When facing social exclusion, children seek to strengthen existing social connections and form new ones. This study asked whether they also make strategic choices about the targets of their affiliative goals. Three- to six-year-olds (N = 69; 36 female; mostly non-Hispanic White) observed characters acting inclusively or exclusively. All ages viewed excluders more negatively than includers, but only five- and six-year-olds preferred includers as play partners. Despite easily detecting and remembering exclusion events, younger children expressed no play partner preference. Children's verbal justifications revealed that older children choose partners more carefully and draw on a richer understanding of exclusion. More generally, the initial dissociation between social evaluation and preference formation underscores that these are distinct processes with different developmental trajectories.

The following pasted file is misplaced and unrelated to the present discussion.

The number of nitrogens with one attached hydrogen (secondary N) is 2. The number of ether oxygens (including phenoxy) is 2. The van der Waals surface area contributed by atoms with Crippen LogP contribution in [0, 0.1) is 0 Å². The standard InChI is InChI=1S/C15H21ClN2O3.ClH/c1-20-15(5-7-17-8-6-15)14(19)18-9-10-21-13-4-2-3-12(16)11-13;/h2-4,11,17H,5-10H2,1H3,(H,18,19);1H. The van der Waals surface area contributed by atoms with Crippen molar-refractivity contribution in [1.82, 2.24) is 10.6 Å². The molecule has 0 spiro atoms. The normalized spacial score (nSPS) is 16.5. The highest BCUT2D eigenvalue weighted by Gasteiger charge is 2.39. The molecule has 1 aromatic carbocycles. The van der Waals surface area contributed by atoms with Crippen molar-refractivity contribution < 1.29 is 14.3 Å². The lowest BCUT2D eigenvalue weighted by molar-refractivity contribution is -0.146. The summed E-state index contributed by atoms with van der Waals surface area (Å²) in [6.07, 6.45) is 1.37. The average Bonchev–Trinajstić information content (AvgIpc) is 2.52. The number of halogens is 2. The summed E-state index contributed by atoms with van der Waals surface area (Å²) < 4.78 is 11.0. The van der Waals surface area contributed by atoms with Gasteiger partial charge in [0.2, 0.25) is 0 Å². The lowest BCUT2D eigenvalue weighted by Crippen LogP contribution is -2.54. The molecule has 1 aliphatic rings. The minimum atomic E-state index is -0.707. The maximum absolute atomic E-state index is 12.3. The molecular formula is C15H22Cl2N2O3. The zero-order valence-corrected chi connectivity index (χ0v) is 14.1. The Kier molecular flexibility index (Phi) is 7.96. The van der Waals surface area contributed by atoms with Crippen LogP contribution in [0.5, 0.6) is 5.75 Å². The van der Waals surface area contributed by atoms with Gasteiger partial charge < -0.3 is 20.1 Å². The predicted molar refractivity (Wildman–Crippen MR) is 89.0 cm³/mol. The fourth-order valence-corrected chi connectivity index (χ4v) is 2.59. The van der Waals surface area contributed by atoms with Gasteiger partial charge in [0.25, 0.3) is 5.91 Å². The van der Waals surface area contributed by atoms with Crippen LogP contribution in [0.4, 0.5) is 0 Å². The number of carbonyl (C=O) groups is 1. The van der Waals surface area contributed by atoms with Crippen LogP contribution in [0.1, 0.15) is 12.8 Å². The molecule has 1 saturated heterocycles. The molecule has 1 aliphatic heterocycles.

Bibliographical notePublisher Copyright:
© 2022 The Authors. British Journal of Developmental Psychology published by John Wiley & Sons Ltd on behalf of British Psychological Society.
- play preferences
- social evaluation
- social exclusion
PubMed: MeSH publication types
- Journal Article